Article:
Vitamins for mostly-vegetarians?
February 21, 2011 3:26 PM   Subscribe

Please help me through the vitamin labyrinth. I have some idea of what I would find ideal, but finding it is rather hard. Please suggest vitamins that meet my criteria.

Calcium - 500mg or so, more tends to make pills huge, calcium citrate preferably, but other forms might do.

Vitamin D (D3) - at least 600 IU, ideally 1000 IU, not over 2000 IU.

B12 - 2.4 mcg (no known toxicity upper limit, but all the same, please not over 50 mcg)

Zinc - at least 11 mg, or better 16 mg.

Folate, selenium, copper and misc 'trace minerals' at RDA/DRI levels for 23 yo female.

Vitamin A - less or none is fine, but no more than 2333 IU, this ideally being more beta-carotene and less retinol.

Additional vitamins I didn't mention are ok but definitely no megadoses of anything else. Some combination of 2 pills works too. This is for a mostly-vegetarian friend.
posted by MrFish to Health & Fitness (7 answers total)
 
I'm not your doctor, but I was just wondering: does your friend have a problem with their kidneys such that they cannot excrete excess vitamins brought about by a regular multivitamin? Or are there any special precautions (extremely old, liver disease, etc)?
posted by onegoodthing at 4:50 PM on February 21, 2011


onegoodthing -- Some vitamins are fat soluble and an excess is not safely excreted out. That said, I'm guessing MrFish's friend's criteria have been difficult to meet due to finding multivitamins with too little of the indicated components, rather than too much (e.g. I'm looking at my rather standard One A Day bottle, and it provides only 400 IU of Vitamin D to meet "100% RDA"... which is why I supplement).
posted by telegraph at 5:11 PM on February 21, 2011


It might be worth adding some more information to get more detailed suggestions. On what are the estimates based? Are they to prevent or treat certain conditions? Is she able to change her diet to get some of these vitamins/minerals?
posted by paindemie at 5:19 PM on February 21, 2011


All the items you are wanting are available in health food stores. In general, supermarket/drug store vitamin brands are roughly comparable, and health food store brands are roughly comparable, but health food store brands are much better than supermarket/drug store brands. The only other suggestion is that a multi-B with extra B12 may be better than just B-12, as when you improve the metabolism for one B you often increase the metabolism for others. (Unless you know your friend has trouble assimilating B12, inwhich case she need sublingual and/or with intrinsic factor added B12). If you present that list to a health food store employee, you should have no problem finding all of them!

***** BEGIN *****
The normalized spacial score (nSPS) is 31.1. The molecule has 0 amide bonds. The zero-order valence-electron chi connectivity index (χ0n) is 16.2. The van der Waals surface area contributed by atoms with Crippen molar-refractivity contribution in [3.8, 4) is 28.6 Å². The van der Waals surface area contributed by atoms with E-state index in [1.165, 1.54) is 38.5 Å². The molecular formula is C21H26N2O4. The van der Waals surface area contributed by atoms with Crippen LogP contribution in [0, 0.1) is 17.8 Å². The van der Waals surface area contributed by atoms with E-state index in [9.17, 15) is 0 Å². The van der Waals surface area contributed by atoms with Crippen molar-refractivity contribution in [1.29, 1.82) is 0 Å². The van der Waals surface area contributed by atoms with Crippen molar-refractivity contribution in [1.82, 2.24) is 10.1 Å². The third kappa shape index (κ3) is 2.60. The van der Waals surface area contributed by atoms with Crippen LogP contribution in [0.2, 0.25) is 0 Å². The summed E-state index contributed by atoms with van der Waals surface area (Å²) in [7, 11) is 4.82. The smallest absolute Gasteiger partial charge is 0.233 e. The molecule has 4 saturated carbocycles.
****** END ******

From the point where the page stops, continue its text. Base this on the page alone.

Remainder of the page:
posted by grizzled at 5:56 PM on February 21, 2011


I have never seen a commercial vitamin supplement with less than 100 mcg B-12; they usually supply 200 or 300 mcg.

The majority of humans are deficient in B-12, so if your friend has an issue with excess B-12, she will probably need to get a specific recommendation for something specially formulated for people with that concern rather than getting something off the shelf.
posted by Sidhedevil at 6:31 PM on February 21, 2011


Hmm. No, no special deficiencies or sensitivities. Just not fond of the idea of doses hugely over DRIs without reason. As far as the high vitamin D, there seems to be evidence of benefit, with no risk at 1000 IU. Zinc, as I understand, is poorly absorbed on a vegetarian diet, so bit higher there.

Another thing is the number of pills. Too many is a pain to take. If one took like 5 pills, it would be easy to get what I'm looking for. But getting it in fewer pills, say two, is tricky. She already takes a fish oil pill.

My main sources as basis for what's ideal are HSPH and LPI. Also consulting the latest DRIs from the Institute of Medicine.
posted by MrFish at 11:14 AM on February 22, 2011


In that case, I would consider taking a multivitamin every other day instead of every day, as you're concerned about the number of pills taken. (This is the most convenient way of taking vitamins, sadly)

Also, don't forget to get a little bit exposed to the sun (preferably early morning, and only for 5-10 minutes)

@telegraph: excess fat-soluble vitamins do get excreted out, albeit more slowly than water-soluble ones.
posted by onegoodthing at 4:28 PM on February 22, 2011


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